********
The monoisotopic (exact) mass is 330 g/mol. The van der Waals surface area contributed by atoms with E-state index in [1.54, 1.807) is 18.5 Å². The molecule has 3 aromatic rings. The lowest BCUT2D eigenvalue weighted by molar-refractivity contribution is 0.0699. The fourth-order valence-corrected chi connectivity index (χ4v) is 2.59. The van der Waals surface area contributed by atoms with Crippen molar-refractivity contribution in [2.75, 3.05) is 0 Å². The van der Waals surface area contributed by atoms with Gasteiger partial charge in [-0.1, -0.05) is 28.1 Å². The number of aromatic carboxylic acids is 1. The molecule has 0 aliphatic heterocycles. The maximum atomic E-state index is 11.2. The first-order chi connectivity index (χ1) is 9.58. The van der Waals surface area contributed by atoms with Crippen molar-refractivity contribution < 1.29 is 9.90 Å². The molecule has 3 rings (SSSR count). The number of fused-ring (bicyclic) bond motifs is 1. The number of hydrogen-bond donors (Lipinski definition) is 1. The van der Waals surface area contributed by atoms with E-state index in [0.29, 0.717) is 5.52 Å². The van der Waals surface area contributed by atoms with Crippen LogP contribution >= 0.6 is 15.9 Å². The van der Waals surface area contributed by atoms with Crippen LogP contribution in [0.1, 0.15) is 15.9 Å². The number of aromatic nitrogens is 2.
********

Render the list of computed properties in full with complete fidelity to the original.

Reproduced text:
The monoisotopic (exact) mass is 330 g/mol. The van der Waals surface area contributed by atoms with E-state index in [1.54, 1.807) is 18.5 Å². The molecule has 3 aromatic rings. The lowest BCUT2D eigenvalue weighted by molar-refractivity contribution is 0.0699. The fourth-order valence-corrected chi connectivity index (χ4v) is 2.59. The van der Waals surface area contributed by atoms with Crippen molar-refractivity contribution in [2.75, 3.05) is 0 Å². The van der Waals surface area contributed by atoms with Gasteiger partial charge in [-0.1, -0.05) is 28.1 Å². The number of aromatic carboxylic acids is 1. The molecule has 0 aliphatic heterocycles. The maximum atomic E-state index is 11.2. The first-order chi connectivity index (χ1) is 9.58. The van der Waals surface area contributed by atoms with Crippen molar-refractivity contribution < 1.29 is 9.90 Å². The molecule has 3 rings (SSSR count). The number of fused-ring (bicyclic) bond motifs is 1. The number of hydrogen-bond donors (Lipinski definition) is 1. The van der Waals surface area contributed by atoms with E-state index in [0.29, 0.717) is 5.52 Å². The van der Waals surface area contributed by atoms with Crippen LogP contribution >= 0.6 is 15.9 Å². The van der Waals surface area contributed by atoms with Crippen LogP contribution in [0.1, 0.15) is 15.9 Å². The number of aromatic nitrogens is 2.